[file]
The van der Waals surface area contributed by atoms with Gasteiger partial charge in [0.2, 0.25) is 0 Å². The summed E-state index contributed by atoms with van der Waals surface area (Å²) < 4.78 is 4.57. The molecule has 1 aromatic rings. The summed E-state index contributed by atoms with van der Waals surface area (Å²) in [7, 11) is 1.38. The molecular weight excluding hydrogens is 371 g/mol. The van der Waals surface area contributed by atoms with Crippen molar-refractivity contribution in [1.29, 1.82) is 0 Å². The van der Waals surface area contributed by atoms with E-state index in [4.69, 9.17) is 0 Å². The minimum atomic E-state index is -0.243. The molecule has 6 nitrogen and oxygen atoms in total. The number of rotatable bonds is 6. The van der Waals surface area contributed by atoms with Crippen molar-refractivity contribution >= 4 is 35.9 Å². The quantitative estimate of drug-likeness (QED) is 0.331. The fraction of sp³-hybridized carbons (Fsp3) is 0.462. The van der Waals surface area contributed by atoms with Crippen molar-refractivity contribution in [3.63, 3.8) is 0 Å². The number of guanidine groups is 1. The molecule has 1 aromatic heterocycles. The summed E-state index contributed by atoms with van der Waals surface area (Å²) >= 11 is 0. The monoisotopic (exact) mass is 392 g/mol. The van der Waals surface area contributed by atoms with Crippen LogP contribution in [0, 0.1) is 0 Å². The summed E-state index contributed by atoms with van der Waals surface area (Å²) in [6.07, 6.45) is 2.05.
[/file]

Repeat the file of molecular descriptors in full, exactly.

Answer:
The van der Waals surface area contributed by atoms with Gasteiger partial charge in [0.2, 0.25) is 0 Å². The summed E-state index contributed by atoms with van der Waals surface area (Å²) < 4.78 is 4.57. The molecule has 1 aromatic rings. The summed E-state index contributed by atoms with van der Waals surface area (Å²) in [7, 11) is 1.38. The molecular weight excluding hydrogens is 371 g/mol. The van der Waals surface area contributed by atoms with Crippen molar-refractivity contribution in [1.29, 1.82) is 0 Å². The van der Waals surface area contributed by atoms with E-state index in [4.69, 9.17) is 0 Å². The minimum atomic E-state index is -0.243. The molecule has 6 nitrogen and oxygen atoms in total. The number of rotatable bonds is 6. The van der Waals surface area contributed by atoms with Crippen molar-refractivity contribution >= 4 is 35.9 Å². The quantitative estimate of drug-likeness (QED) is 0.331. The fraction of sp³-hybridized carbons (Fsp3) is 0.462. The van der Waals surface area contributed by atoms with Crippen molar-refractivity contribution in [3.63, 3.8) is 0 Å². The number of guanidine groups is 1. The molecule has 1 aromatic heterocycles. The summed E-state index contributed by atoms with van der Waals surface area (Å²) >= 11 is 0. The monoisotopic (exact) mass is 392 g/mol. The van der Waals surface area contributed by atoms with Crippen LogP contribution in [0, 0.1) is 0 Å². The summed E-state index contributed by atoms with van der Waals surface area (Å²) in [6.07, 6.45) is 2.05.